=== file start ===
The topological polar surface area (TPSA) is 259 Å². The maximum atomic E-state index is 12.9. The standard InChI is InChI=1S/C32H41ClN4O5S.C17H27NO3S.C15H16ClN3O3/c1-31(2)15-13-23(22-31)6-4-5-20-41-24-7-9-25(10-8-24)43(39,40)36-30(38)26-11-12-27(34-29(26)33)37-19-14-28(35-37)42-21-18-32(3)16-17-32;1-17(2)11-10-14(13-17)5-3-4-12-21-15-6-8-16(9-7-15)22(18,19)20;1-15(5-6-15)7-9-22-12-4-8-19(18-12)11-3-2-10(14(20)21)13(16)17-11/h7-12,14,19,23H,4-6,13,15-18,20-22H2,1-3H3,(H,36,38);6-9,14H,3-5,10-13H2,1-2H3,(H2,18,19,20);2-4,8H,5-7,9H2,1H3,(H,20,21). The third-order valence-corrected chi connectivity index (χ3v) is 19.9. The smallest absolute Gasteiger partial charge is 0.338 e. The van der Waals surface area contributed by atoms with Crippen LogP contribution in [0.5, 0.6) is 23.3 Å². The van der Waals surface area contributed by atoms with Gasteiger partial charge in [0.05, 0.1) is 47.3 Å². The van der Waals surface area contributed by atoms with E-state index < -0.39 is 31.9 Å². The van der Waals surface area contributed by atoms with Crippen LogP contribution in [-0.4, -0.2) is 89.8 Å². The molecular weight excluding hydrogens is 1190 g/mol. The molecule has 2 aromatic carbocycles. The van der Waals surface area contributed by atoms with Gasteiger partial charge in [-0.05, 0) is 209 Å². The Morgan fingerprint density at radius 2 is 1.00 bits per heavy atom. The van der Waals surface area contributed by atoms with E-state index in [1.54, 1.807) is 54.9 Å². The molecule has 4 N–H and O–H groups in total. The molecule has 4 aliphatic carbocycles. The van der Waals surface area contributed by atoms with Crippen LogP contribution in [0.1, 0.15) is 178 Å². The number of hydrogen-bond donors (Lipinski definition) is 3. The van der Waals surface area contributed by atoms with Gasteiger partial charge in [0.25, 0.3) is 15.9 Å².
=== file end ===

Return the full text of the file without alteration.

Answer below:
The topological polar surface area (TPSA) is 259 Å². The maximum atomic E-state index is 12.9. The standard InChI is InChI=1S/C32H41ClN4O5S.C17H27NO3S.C15H16ClN3O3/c1-31(2)15-13-23(22-31)6-4-5-20-41-24-7-9-25(10-8-24)43(39,40)36-30(38)26-11-12-27(34-29(26)33)37-19-14-28(35-37)42-21-18-32(3)16-17-32;1-17(2)11-10-14(13-17)5-3-4-12-21-15-6-8-16(9-7-15)22(18,19)20;1-15(5-6-15)7-9-22-12-4-8-19(18-12)11-3-2-10(14(20)21)13(16)17-11/h7-12,14,19,23H,4-6,13,15-18,20-22H2,1-3H3,(H,36,38);6-9,14H,3-5,10-13H2,1-2H3,(H2,18,19,20);2-4,8H,5-7,9H2,1H3,(H,20,21). The third-order valence-corrected chi connectivity index (χ3v) is 19.9. The smallest absolute Gasteiger partial charge is 0.338 e. The van der Waals surface area contributed by atoms with Crippen LogP contribution in [0.5, 0.6) is 23.3 Å². The van der Waals surface area contributed by atoms with Gasteiger partial charge in [0.05, 0.1) is 47.3 Å². The van der Waals surface area contributed by atoms with E-state index < -0.39 is 31.9 Å². The van der Waals surface area contributed by atoms with Crippen LogP contribution in [-0.4, -0.2) is 89.8 Å². The molecular weight excluding hydrogens is 1190 g/mol. The molecule has 2 aromatic carbocycles. The van der Waals surface area contributed by atoms with Gasteiger partial charge in [-0.05, 0) is 209 Å². The Morgan fingerprint density at radius 2 is 1.00 bits per heavy atom. The van der Waals surface area contributed by atoms with E-state index in [1.54, 1.807) is 54.9 Å². The molecule has 4 N–H and O–H groups in total. The molecule has 4 aliphatic carbocycles. The van der Waals surface area contributed by atoms with Crippen LogP contribution in [0.1, 0.15) is 178 Å². The number of hydrogen-bond donors (Lipinski definition) is 3. The van der Waals surface area contributed by atoms with Gasteiger partial charge in [0.25, 0.3) is 15.9 Å².